PORTSMOUTH, Va. (WAVY) — It’s been exactly nine months since the first dose of COVID-19 vaccine was administered in Norfolk, and the city still has one of the lowest vaccination rates in the region, according to data presented by the Virginia Department of Health.
As of Wednesday night, the state’s coronavirus dashboard reported 38% of the population is fully vaccinated, the lowest rate in Hampton Roads. Portsmouth isn’t too far behind with 40% vaccinated.
In northeast North Carolina, four counties have yet to reach the 40% threshold. Those counties are Gates (34%), Perquimans (39%), Hertford (39%) and Currituck (36%).
Only Dare County in North Carolina has a greater vaccination rate than the overall state. There 65% of the population has full protection, compared to 52% statewide.
In Virginia, 58% of the population is fully vaccinated. In Hampton Roads, only James City County beats the state, with 59% of the population vaccinated. The Eastern Shore also has high vaccination numbers.
However, the numbers could be higher than actually reported in communities with a heavy military presence.
Doses administered by the federal government are not listed in local numbers. Both Norfolk and Portsmouth have large military populations.
Still, the push to get more shots in arms continues in cities like Norfolk.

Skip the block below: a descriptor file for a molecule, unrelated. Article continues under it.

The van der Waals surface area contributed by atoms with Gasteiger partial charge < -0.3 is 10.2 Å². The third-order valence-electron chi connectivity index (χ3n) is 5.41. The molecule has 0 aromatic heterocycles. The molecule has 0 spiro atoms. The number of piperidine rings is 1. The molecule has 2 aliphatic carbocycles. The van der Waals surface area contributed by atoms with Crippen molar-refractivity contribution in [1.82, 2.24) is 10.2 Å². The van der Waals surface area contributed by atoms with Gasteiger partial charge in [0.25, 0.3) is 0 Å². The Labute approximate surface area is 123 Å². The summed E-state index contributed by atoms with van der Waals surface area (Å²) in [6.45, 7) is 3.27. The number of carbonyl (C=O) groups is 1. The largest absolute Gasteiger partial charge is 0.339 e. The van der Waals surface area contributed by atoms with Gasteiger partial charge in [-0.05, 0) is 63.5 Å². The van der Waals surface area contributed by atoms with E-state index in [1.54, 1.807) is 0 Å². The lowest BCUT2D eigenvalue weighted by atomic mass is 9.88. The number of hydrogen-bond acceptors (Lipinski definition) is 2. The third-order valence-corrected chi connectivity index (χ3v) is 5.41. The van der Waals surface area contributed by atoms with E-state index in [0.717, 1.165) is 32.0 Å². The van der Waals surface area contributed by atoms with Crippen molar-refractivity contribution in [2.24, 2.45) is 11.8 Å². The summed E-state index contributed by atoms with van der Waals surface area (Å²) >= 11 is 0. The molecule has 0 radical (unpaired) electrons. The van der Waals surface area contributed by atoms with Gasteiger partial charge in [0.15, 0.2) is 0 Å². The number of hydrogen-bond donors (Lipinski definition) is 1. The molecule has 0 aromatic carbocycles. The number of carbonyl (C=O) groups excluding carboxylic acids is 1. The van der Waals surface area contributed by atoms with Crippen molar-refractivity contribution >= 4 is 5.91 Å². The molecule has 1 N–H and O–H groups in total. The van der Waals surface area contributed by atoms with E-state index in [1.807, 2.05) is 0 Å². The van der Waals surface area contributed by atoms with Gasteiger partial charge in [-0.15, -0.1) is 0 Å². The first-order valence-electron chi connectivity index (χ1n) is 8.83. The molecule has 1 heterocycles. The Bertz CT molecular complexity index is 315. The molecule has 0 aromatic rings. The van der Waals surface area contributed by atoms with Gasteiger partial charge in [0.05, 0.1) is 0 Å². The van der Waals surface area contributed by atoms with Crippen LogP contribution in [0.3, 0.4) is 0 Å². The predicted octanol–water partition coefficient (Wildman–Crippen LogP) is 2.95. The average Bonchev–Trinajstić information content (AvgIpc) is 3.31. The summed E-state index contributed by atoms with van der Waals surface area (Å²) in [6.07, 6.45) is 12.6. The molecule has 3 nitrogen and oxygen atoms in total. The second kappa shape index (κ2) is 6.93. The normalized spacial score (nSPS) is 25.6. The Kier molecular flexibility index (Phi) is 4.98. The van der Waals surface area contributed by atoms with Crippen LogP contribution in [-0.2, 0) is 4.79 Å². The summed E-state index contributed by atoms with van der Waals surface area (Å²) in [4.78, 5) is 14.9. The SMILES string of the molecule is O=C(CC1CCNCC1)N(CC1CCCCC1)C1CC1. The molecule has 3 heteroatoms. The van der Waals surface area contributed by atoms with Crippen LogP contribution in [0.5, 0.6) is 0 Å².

The city health department continues to try and reach people where they are. Saturday from 1-4 p.m. vaccines will be administered as part of a family event at Gethsemane Community Fellowship Baptist Church.
“Nearly every Sunday, we mention it and strongly encourage people to get the vaccine,” said Dr. Kirk Houston, pastor of the church and former Norfolk School Board chair.
Statewide vaccination rates for Black Virginians continue to lag compared to other ethnic groups.
“I think that often times, people in low economic status, or the younger generation has been showing it, the young adults are very very skeptical about it. Some based on history and others based on propaganda,” Houston said.
He feels the church is slowly but surely making progress.
“People are far more trusting of the church and then the medical community and others outside the community,” Houston said.